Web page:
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Information Resources Management Association
Advancing the Concepts & Practices of Information Resources Management in Modern Organizations

Digital Government Online Education for Public Managers

Digital Government Online Education for Public Managers
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Author(s): Marc Holzer (Rutgers, The State University of New Jersey—Newark, USA), Tony Carrizales (Rutgers, The State University of New Jersey—Newark, USA)and Younhee Kim (Rutgers, The State University of New Jersey—Newark, USA)
Copyright: 2008
Pages: 6
Source title: Electronic Government: Concepts, Methodologies, Tools, and Applications
Source Author(s)/Editor(s): Ari-Veikko Anttiroiko (University of Tampere, Finland)
DOI: 10.4018/978-1-59904-947-2.ch235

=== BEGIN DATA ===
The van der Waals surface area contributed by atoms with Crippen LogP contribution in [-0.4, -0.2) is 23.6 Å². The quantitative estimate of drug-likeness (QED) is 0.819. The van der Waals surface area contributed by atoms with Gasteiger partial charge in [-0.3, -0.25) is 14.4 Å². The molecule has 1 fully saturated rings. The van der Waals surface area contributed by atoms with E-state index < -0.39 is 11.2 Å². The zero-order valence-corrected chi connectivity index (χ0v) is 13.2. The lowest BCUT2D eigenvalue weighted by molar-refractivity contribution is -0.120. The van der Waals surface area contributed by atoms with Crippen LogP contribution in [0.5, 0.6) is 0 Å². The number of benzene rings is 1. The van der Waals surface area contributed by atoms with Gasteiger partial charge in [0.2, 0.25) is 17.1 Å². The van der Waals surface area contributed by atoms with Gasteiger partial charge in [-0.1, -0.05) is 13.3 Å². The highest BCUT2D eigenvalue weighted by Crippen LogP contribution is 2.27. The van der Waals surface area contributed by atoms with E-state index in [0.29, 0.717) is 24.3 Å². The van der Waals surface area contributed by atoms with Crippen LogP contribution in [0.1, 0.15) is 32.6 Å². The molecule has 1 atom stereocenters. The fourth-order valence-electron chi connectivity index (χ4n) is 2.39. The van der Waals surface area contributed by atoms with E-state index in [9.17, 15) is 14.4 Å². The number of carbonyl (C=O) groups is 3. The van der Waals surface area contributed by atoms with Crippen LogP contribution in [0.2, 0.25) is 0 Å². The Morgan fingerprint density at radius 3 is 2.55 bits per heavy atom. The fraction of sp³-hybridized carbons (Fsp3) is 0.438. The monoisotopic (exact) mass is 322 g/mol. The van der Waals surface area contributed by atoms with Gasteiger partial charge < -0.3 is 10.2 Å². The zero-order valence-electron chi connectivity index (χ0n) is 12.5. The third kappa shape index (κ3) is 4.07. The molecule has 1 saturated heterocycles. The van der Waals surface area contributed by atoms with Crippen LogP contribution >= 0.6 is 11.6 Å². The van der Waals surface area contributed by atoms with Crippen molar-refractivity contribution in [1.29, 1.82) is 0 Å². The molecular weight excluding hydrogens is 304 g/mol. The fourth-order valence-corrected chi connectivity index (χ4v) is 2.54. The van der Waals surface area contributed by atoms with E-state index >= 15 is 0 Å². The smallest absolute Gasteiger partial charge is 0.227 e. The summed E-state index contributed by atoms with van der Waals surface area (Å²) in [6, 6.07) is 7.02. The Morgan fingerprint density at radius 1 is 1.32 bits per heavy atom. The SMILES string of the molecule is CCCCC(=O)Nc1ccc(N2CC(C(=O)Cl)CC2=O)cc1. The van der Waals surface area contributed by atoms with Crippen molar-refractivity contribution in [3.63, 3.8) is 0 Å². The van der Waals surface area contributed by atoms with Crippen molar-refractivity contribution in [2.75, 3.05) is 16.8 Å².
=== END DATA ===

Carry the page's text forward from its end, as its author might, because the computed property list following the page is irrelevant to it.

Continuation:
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The opportunities that arise from the practice of digital government continue to increase. Public managers responsible for adopting and implementing such new practices will be searching for existing best practices to incorporate into their respective communities. They may choose to rely on their information and communication technology (ICT) departments to develop necessary digital government applications, but an appealing option for public managers is to familiarize themselves with the most recent digital government applications through Web-based courses. Online education eliminates distances, allows for flexible scheduling and can incorporate current best practices of electronic-government on a timely basis. Public managers play a critical role in the development of digital government initiatives (Halachmi, 2004; Heeks, 1999; Ho, 2002; Melitski, 2003; Weare, Musso & Hale, 1999). Although public managers can refer to numerous individuals within government municipalities, in the case of digital government, the chief administrative officer (CAO) is often the key individual in deciding the direction of government initiatives. By completing Web-based courses, CAOs can assess and strategically plan for effective and efficient digital government in their communities. Melitski (2003) argues that there is a need for public mangers that are “familiar with both IT and the programmatic goals and missions of public organizations” (p. 389). With respect to implementing digital citizen participation in government, Holzer, Melitski, Rho, and Schwester (2004) state, as their primary recommendation, “governments should work harder to identify, study, and implement best practices” (p. 28). The means to study such best practices, however, have generally been scarce, and the literature has been limited to specialized e-government reports and articles. But Web-based courses now offer the means for a CAO or any other public manager to study digital government practices and theories in a more effective and convenient manner.

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